Earlier this summer Mosul, Iraq – a city American soldiers liberated at great cost in blood and treasure – fell to the radical jihadists of ISIS, terrorists so extreme that even al Qaeda disaffiliated itself from their barbarism. And when Mosul fell, the jihadists did what jihadists do: implemented Shariah law and began ruthlessly persecuting Christians.
Their message to Mosul’s Christians was the ancient message of Islam to unbelievers: convert, pay a fine, or die.
To identify Christian homes and businesses, the jihadists marked them with a unique symbol of persecution. National Review’s Christine Sisto has the details:
The Islamic State, formerly known as ISIS, had marked homes and businesses owned by Christians with a red, painted ن (pronounced “noon”), the 14th letter of the Arabic alphabet and the equivalent to the Roman letter N. The ن stands for Nasara or Nazarenes, a pejorative Arabic word for Christians.
The markings looked like this:
But what the jihadists intended for evil, the Body of Christ has reclaimed for good. Again, here’s Christine Sisto:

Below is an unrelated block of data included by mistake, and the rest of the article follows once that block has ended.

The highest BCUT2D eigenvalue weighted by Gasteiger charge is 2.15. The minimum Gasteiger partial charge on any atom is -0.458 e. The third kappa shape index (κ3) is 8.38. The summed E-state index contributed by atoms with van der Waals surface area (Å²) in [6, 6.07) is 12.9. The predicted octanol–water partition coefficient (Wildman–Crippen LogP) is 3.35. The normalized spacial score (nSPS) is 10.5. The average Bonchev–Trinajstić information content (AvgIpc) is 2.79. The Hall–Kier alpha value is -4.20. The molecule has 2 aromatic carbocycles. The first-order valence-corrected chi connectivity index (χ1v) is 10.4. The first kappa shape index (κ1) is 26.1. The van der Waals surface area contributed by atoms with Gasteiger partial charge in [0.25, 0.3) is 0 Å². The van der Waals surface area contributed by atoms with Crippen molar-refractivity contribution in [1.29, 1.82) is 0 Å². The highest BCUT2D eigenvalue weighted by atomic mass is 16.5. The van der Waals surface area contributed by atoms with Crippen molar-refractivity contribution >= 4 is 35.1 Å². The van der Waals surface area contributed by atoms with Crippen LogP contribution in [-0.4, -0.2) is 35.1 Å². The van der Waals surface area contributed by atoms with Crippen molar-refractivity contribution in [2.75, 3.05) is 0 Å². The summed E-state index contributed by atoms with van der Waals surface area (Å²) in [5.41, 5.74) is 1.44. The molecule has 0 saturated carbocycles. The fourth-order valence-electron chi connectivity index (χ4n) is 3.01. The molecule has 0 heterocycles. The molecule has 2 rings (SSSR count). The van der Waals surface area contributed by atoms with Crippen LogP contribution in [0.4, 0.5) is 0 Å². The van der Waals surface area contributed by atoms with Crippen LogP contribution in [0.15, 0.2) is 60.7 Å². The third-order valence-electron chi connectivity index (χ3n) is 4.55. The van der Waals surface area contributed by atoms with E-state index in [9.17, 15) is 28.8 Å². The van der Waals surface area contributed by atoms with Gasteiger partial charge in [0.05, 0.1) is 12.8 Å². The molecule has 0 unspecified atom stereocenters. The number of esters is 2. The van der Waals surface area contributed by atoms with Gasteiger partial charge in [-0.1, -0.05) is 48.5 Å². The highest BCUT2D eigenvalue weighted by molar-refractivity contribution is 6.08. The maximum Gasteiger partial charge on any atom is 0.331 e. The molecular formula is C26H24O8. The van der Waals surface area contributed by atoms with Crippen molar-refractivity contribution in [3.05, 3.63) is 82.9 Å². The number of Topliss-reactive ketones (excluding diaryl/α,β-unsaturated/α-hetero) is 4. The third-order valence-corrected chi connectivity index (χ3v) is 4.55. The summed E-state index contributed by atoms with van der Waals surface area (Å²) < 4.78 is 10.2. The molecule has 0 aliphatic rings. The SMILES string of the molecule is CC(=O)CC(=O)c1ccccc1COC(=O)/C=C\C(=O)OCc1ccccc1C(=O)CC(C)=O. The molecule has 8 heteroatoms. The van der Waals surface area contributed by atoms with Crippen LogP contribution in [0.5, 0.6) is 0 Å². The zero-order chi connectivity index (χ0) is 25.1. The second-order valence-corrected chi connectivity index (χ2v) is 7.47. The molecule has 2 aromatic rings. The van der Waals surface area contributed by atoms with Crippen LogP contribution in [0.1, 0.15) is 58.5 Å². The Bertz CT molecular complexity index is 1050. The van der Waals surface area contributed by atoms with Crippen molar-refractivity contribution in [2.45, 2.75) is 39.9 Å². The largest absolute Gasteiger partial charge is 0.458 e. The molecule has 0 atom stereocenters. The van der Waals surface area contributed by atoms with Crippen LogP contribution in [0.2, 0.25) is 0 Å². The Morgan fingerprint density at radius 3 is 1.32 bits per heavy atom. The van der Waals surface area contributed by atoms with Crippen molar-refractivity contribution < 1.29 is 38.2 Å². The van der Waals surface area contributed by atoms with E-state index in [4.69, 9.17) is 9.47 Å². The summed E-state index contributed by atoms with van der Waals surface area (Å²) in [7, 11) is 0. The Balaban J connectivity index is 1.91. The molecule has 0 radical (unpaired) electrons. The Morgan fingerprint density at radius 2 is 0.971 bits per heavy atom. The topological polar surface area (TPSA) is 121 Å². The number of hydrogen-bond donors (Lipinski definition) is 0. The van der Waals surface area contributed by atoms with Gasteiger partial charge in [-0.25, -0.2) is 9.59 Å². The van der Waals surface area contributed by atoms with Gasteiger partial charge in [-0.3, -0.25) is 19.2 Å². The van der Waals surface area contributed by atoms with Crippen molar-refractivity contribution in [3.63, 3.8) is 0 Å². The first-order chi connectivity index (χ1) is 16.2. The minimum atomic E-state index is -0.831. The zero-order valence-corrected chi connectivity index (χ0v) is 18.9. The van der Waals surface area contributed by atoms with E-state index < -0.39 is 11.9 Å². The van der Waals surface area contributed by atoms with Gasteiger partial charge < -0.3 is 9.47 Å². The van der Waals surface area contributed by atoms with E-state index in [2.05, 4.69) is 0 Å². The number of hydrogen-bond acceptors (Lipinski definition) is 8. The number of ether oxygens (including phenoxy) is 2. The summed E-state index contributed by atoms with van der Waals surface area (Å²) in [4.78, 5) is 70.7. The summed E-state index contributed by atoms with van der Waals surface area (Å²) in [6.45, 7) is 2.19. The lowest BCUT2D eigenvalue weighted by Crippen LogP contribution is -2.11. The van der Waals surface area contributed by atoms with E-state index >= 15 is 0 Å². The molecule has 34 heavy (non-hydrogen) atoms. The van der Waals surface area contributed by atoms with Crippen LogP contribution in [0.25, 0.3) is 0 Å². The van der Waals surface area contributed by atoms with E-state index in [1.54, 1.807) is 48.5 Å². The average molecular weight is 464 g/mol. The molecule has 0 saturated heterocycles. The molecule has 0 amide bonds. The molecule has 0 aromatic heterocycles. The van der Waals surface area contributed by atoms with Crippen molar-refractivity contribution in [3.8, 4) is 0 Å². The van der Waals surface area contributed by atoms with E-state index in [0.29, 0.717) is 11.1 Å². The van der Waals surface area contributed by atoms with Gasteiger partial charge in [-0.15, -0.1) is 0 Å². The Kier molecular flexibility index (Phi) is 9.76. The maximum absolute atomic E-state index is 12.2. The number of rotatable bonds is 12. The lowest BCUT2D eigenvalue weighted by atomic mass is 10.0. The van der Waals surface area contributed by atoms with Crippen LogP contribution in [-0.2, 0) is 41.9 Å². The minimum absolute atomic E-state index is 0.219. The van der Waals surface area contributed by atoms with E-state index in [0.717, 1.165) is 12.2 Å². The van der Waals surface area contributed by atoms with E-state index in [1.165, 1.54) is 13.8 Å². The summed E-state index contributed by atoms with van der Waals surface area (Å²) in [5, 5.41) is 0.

The ن is now being shared on social media as a symbol of solidarity with the Iraqi Christians forced to flee their homes. The Catholic blog Rorate Caeli wrote, the Islamists “mean it as a mark of shame, we must then wear it as a mark of hope. . . . You may kill our brethren and expel them but we Christians will never go away.”
The hashtag #WeAreN is also trending, along with pictures of people of all religions drawing the ن in red ink on their bodies. I’m not a person who believes much in “hashtag advocacy” or that things like social media profile pictures are of much consequence, but this story touched me. So I did this:
To be clear, at the ACLJ we do much more than change profile pictures. We fight for the persecuted church every single day.
Actions matter more than symbols – and we should never forget that but symbols can matter as well.
And “Nazarene” is truly a “mark of hope.” Ultimate hope. May God bless the Christians of Mosul. May God protect His people.